"So why didn't you?"

There was a pause, and they were staring at each other again.

"I don't know," Sham answered.

They got back to work. Sam smirked to himself for a few minutes, bitter and bleak.

"You were afraid 'cause you found out you could've been me," he said eventually.

"No. That's not it." Sham stopped. "I've spent so much of my life fighting hard as I can against 'destiny.' I've clawed for every decision I've gotten to make, every act of free will. But somehow, it's still terrifying to find out that I could've been something other than what I am right now."

Sam was surprised at how true that rang for him, too.

He hadn't expected any more conversation. Not for a while, at least. So it startled him when Sham very tentatively broke the silence.

"Can I ask about your…" He nodded to Sam's right hand. "Wife?"

Sam looked down at the ring, plain gray silicone, and felt his face tighten a little.

"Not a wife."

It took Sham about half a second to puzzle that out, then there was an awkward, "Oh."

"Are you not - ?" Sam glanced at him.

"No. No, I am. Just mostly, y'know…" Sham trailed off. "Girls."

"Yeah." Sam focused on the can of spray paint in his hand. "Me, too."

"Would it be...I mean, is it," Sham began cautiously, "anybody I know?"

Sam straightened up, blew a massive sigh out his nose. "Tyson Brady."

"Shit, no." Sham was immediately in full alarm mode. "Okay, you gotta - "

"I know he's possessed." Sam cut him off, closing his eyes. "Or was, at least. It was feeding me demon blood. It was the one that'd killed Jess, too. I found out, I exorcised it...Brady was dead by then."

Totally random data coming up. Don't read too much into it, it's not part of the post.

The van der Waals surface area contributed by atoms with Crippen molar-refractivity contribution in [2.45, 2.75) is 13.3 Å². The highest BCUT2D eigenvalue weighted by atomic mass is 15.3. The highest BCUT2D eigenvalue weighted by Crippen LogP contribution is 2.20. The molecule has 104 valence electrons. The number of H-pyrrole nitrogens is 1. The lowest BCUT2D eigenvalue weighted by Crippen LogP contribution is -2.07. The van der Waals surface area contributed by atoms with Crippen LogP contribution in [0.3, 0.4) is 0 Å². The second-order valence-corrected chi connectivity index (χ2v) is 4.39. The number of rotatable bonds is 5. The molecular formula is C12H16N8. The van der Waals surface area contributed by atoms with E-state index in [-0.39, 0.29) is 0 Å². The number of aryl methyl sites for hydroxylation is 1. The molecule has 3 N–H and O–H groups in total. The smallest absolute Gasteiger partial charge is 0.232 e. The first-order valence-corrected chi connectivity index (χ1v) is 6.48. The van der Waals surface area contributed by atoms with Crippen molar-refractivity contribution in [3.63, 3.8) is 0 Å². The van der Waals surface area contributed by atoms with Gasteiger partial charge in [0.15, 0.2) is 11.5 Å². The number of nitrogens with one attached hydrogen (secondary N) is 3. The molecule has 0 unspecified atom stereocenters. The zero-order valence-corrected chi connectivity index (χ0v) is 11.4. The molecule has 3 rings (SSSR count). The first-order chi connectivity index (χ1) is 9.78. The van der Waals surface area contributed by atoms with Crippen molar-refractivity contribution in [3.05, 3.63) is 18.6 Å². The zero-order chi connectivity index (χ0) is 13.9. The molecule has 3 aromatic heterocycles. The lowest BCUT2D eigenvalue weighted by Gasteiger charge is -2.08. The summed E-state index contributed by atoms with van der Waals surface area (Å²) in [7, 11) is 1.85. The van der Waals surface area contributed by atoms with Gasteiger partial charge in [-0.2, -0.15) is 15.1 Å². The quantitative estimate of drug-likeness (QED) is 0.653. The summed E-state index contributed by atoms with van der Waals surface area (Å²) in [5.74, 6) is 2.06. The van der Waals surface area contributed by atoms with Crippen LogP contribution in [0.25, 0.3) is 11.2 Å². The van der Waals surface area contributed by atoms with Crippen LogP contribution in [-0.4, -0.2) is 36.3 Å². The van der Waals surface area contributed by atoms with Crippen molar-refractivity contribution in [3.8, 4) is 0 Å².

When he opened his eyes, Sham was standing there and looking at him. Sam searched his face, expecting pity or maybe even disgust, at how weak he'd been. All he found was empathy, and a complex breed of grief.

"The ring's a reminder." Sam held up his hand. "Of what happens when I…"

"Let people in?" Sham guessed softly. Sam looked away. After a beat, Sham said, "I'm sorry. I know how you feel."

"Thanks." Sam licked his lips, looked back at Sham. " anybody?"

Sham smiled. Sam wasn't sure that it was the kind of expression he'd ever seen or even felt on his own face before.

"I'm not alone," Sham replied, hand straying, oddly enough, to his shirt pocket.

Sam nodded once. "Good. That's good."

By the time the spell circle was finished, the sun was fully up. It rose fast out here. Sham retrieved the thermos from the car, and they stood back from their handiwork, sharing it back and forth.

"So all we gotta do now is light a couple fires, bleed a little, say the incantation I threw together and pray that it doesn't all blow up in our faces," Sham announced once they were both sufficiently caffeinated.

"Great," Sam deadpanned.

They both stood there, examining what Sam had to admit was a really incredible feat of magical engineering. Massively complex, twenty feet wide, symbolism from fifteen different cultures he could count and probably a dozen more he couldn't painted onto and scratched into the dirt. Well over a hundred ingredients in the bowls placed inside smaller circles. Two dozen kinds of gemstone, each one intended to channel or attract a different kind of energy they'd need for this. Insanely complex, a Frankenstein's monster of alchemy and witchcraft. Sam almost wanted to take a picture and see if he couldn't -